II. NOW THAT FAITH IS COME. "But now that faith is come."

1. Christian emancipation. "We are no longer under a tutor." We are no longer under the discipline of the Mosaic institution. We do not need rules outwardly imposed on us, nosy that the higher Christian influences are operative in us. We are absolutely freed from the ceremonial Law, which received its fulfilment in Christ. The moral Law could never be called Mosaic, rather it was that round which the whole Mosaic institution was gathered. We are freed from it as the ground of our justification or condemnation. But it is still needed to hold up before us higher ideas of righteousness. It is still needed to work in us deeper conviction of sin. It is still needed to keep us to the true source of our security. But what thus disciplines us, is the Law as it has received its highest exhibition in the cross of Christ. From it, as connected with the Mosaic institution, we are freed.

2. Christian sonship.

(1) The relation described. "For ye are all sons of God." Gentiles as well as Jews are sons of God. We are not in the relation of slaves, without any feeling of freedom. Neither are we in the relation of servants, with such freedom as belongs to them. But we are in the freest relation of sons of God. Neither are we mere children, but we are sons that have come of age. That does not mean that we are to leave our Father's house. "The servant goeth away; the son abideth ever." We are independent, not in being liberated from our Father's control, but in having our Father's will so much within our heart that we act according to it without the need of rules being imposed on us.

(2) How the relation is formed. "Through faith." We are not sons of God by virtue of our living in a Christian land. Multitudinism is alien to Christianity. We cannot be Christians merely in the mass. The state, whatever it has to do with religion, cannot relieve us of the responsibility of acting for ourselves. We are not sons of God by virtue of our connection with godly parents. There is a certain law of heredity in religion. "The unfeigned faith that is in thee; which dwelt first in thy grandmother Lois, and thy mother Eunice; and, I am persuaded, in thee also." The promise is to us and to our children; therefore there is encouragement to use the means. Still, all that parents can do is to act upon their children by good advice and example and prayer. They cannot relieve their children, any more than the state its subjects, of the responsibility of thinking and acting for themselves. We are not sons of God by virtue of our having been baptized. Baptism, as we shall presently see, is an important Christian rite. It should be attended with regenerating grace. Only, when there is no evidence of regeneration in the life, it is vain to be satisfied with baptism. It should be used simply as an argument for taking action in accordance with it. We are not sons of God by virtue of our being members of a Christian Church. There has been, in this case, examination by a representative of the Church, and admission has been granted; but this is not to be rested upon. Man is not the lord of our conscience. Every one must judge for himself as to the evidences of his being a child of God. And if he was not a child of God before admission, the fact of his admission will not make him one. He is just presumably what he was before. The Church has no magical virtue. It can assist men in becoming children of God, but it cannot do more than assist. And when Church connection does not benefit, it will certainly add to condemnation. But we are sons of God through faith. This is the instrument by which we become sons of God. We take action for ourselves. Our souls lay hold upon Christ. We place our dependence on his finished work, and we are not only justified, but are adopted into the family of God.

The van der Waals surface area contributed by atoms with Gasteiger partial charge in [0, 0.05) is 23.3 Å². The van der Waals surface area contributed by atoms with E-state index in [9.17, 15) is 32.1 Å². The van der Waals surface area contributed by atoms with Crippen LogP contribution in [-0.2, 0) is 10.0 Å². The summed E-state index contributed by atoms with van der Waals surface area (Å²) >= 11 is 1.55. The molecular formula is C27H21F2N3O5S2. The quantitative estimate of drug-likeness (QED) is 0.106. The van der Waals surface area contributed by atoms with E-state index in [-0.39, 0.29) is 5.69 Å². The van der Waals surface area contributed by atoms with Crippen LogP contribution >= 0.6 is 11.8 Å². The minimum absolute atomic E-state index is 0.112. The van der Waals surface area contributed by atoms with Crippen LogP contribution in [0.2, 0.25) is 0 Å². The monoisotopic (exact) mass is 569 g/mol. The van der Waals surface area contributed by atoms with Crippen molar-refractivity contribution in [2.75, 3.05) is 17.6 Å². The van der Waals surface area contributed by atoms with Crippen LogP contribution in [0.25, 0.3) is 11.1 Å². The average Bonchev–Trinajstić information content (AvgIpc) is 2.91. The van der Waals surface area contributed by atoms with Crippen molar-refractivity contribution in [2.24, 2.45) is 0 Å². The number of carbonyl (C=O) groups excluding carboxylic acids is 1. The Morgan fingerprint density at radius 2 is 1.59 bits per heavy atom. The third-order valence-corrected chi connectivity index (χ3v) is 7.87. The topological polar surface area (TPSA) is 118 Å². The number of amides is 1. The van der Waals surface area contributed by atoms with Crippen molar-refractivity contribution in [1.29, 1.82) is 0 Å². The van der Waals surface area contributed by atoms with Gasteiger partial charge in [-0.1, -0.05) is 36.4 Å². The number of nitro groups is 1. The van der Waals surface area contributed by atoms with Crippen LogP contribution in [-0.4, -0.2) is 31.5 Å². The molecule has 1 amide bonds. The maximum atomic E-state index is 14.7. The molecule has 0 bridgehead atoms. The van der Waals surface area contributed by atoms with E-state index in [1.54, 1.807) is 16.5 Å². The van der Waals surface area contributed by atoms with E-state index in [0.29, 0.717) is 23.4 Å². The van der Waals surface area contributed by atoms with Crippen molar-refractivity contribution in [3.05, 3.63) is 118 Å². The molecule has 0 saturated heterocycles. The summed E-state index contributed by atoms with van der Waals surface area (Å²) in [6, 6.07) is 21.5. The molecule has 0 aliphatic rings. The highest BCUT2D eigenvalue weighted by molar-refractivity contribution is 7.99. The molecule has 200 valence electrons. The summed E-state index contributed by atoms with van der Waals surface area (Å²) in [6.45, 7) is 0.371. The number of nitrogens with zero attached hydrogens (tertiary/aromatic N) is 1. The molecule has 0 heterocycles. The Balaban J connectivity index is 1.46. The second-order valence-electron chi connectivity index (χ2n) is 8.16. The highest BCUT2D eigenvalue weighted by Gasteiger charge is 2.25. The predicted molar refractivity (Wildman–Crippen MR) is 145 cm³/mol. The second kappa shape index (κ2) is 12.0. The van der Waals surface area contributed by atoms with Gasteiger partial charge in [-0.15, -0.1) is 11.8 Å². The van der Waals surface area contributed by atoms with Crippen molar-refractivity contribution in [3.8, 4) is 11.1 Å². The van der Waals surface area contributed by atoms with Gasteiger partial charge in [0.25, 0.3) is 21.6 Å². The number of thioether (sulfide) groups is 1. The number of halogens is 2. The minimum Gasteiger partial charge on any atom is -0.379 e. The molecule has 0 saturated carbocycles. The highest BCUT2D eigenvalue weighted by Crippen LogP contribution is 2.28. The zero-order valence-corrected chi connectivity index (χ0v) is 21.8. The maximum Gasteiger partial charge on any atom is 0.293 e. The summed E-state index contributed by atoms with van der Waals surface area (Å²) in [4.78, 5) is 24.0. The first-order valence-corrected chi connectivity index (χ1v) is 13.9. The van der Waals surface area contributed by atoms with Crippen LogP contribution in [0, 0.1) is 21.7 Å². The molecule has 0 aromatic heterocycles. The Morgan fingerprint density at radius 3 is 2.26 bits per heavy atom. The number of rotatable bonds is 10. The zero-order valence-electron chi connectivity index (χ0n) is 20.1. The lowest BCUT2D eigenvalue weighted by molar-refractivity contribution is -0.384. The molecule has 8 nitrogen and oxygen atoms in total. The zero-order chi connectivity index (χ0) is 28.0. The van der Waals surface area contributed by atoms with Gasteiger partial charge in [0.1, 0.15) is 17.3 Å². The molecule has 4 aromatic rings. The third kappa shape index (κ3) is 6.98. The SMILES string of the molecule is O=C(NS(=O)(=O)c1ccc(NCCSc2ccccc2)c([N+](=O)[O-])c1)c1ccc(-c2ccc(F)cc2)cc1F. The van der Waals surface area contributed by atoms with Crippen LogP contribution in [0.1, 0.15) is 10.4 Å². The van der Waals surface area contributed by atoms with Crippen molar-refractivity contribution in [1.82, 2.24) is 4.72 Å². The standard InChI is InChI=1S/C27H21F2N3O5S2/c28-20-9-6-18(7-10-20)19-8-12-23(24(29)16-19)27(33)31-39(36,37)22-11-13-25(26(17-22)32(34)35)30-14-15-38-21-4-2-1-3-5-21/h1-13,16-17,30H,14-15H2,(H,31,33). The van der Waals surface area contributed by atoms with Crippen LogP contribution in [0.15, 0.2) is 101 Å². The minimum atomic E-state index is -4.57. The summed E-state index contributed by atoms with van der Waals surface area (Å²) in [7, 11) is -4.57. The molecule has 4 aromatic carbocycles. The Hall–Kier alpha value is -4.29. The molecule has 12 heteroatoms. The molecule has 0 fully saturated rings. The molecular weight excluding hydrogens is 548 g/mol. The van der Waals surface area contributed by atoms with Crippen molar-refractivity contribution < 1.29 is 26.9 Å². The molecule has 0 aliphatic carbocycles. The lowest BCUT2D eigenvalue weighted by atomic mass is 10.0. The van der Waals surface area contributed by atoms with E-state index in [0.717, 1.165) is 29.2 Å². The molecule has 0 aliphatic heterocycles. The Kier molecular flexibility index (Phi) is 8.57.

(3) Causal element in which our sonship subsists. "In Christ Jesus." Christ alone can make us sons of God. Our rulers cannot make us sons of God. Our parents cannot make us sons of God. A rite like baptism cannot make us sons of God. Even the Church cannot make us sons of God. Christ alone can. He is not the means, but the efficient cause. It is in him that our sonship is originated and is maintained.

(4) Sign of our sonship. "For as many of you as were baptized into Christ did put on Christ." By insisting on faith the apostle has supplied a counteractive to superstitious ideas of baptism. But this shows how much importance he attached to it. Baptized into Christ, they did put on Christ. And from the connection it is to be understood that they so put on Christ in baptism as to stand in the same relation to God in which Christ stands to God.